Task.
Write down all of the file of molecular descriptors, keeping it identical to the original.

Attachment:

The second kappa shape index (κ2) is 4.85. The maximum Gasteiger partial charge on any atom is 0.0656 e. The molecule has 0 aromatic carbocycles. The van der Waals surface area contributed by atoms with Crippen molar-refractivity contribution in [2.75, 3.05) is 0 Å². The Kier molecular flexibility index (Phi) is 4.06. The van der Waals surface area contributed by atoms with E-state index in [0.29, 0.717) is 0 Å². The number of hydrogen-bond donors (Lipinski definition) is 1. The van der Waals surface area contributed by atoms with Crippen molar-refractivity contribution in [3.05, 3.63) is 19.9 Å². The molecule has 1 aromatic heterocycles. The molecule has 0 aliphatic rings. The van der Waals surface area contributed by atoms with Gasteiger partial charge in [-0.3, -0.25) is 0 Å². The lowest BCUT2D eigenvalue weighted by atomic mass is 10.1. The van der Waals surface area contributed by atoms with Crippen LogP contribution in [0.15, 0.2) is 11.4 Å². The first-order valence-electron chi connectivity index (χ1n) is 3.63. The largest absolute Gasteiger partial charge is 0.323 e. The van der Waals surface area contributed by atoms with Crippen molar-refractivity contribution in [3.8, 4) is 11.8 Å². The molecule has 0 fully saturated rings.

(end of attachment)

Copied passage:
The second kappa shape index (κ2) is 4.85. The maximum Gasteiger partial charge on any atom is 0.0656 e. The molecule has 0 aromatic carbocycles. The van der Waals surface area contributed by atoms with Crippen molar-refractivity contribution in [2.75, 3.05) is 0 Å². The Kier molecular flexibility index (Phi) is 4.06. The van der Waals surface area contributed by atoms with E-state index in [0.29, 0.717) is 0 Å². The number of hydrogen-bond donors (Lipinski definition) is 1. The van der Waals surface area contributed by atoms with Crippen molar-refractivity contribution in [3.05, 3.63) is 19.9 Å². The molecule has 1 aromatic heterocycles. The molecule has 0 aliphatic rings. The van der Waals surface area contributed by atoms with Gasteiger partial charge in [-0.3, -0.25) is 0 Å². The lowest BCUT2D eigenvalue weighted by atomic mass is 10.1. The van der Waals surface area contributed by atoms with Crippen LogP contribution in [0.15, 0.2) is 11.4 Å². The first-order valence-electron chi connectivity index (χ1n) is 3.63. The largest absolute Gasteiger partial charge is 0.323 e. The van der Waals surface area contributed by atoms with Crippen molar-refractivity contribution in [3.8, 4) is 11.8 Å². The molecule has 0 fully saturated rings.